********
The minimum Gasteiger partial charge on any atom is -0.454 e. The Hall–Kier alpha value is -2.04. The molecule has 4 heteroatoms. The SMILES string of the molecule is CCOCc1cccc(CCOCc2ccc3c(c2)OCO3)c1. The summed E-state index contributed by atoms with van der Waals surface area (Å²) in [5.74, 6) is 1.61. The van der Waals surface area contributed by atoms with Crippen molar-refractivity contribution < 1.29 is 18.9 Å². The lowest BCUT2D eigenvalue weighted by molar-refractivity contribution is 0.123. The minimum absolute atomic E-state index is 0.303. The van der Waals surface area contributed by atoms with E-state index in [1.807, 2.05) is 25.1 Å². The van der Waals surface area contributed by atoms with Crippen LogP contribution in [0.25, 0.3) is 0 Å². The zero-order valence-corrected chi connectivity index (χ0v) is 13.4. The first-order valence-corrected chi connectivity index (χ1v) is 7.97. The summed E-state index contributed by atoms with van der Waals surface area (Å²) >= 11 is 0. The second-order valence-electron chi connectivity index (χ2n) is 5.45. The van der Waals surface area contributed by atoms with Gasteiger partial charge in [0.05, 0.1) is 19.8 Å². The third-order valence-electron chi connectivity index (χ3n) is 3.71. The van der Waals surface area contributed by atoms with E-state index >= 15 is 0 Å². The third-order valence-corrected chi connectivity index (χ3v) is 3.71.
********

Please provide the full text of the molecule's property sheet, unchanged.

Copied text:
The minimum Gasteiger partial charge on any atom is -0.454 e. The Hall–Kier alpha value is -2.04. The molecule has 4 heteroatoms. The SMILES string of the molecule is CCOCc1cccc(CCOCc2ccc3c(c2)OCO3)c1. The summed E-state index contributed by atoms with van der Waals surface area (Å²) in [5.74, 6) is 1.61. The van der Waals surface area contributed by atoms with Crippen molar-refractivity contribution < 1.29 is 18.9 Å². The lowest BCUT2D eigenvalue weighted by molar-refractivity contribution is 0.123. The minimum absolute atomic E-state index is 0.303. The van der Waals surface area contributed by atoms with E-state index in [1.807, 2.05) is 25.1 Å². The van der Waals surface area contributed by atoms with Crippen LogP contribution in [0.25, 0.3) is 0 Å². The zero-order valence-corrected chi connectivity index (χ0v) is 13.4. The first-order valence-corrected chi connectivity index (χ1v) is 7.97. The summed E-state index contributed by atoms with van der Waals surface area (Å²) >= 11 is 0. The second-order valence-electron chi connectivity index (χ2n) is 5.45. The van der Waals surface area contributed by atoms with Gasteiger partial charge in [0.05, 0.1) is 19.8 Å². The third-order valence-electron chi connectivity index (χ3n) is 3.71. The van der Waals surface area contributed by atoms with E-state index >= 15 is 0 Å². The third-order valence-corrected chi connectivity index (χ3v) is 3.71.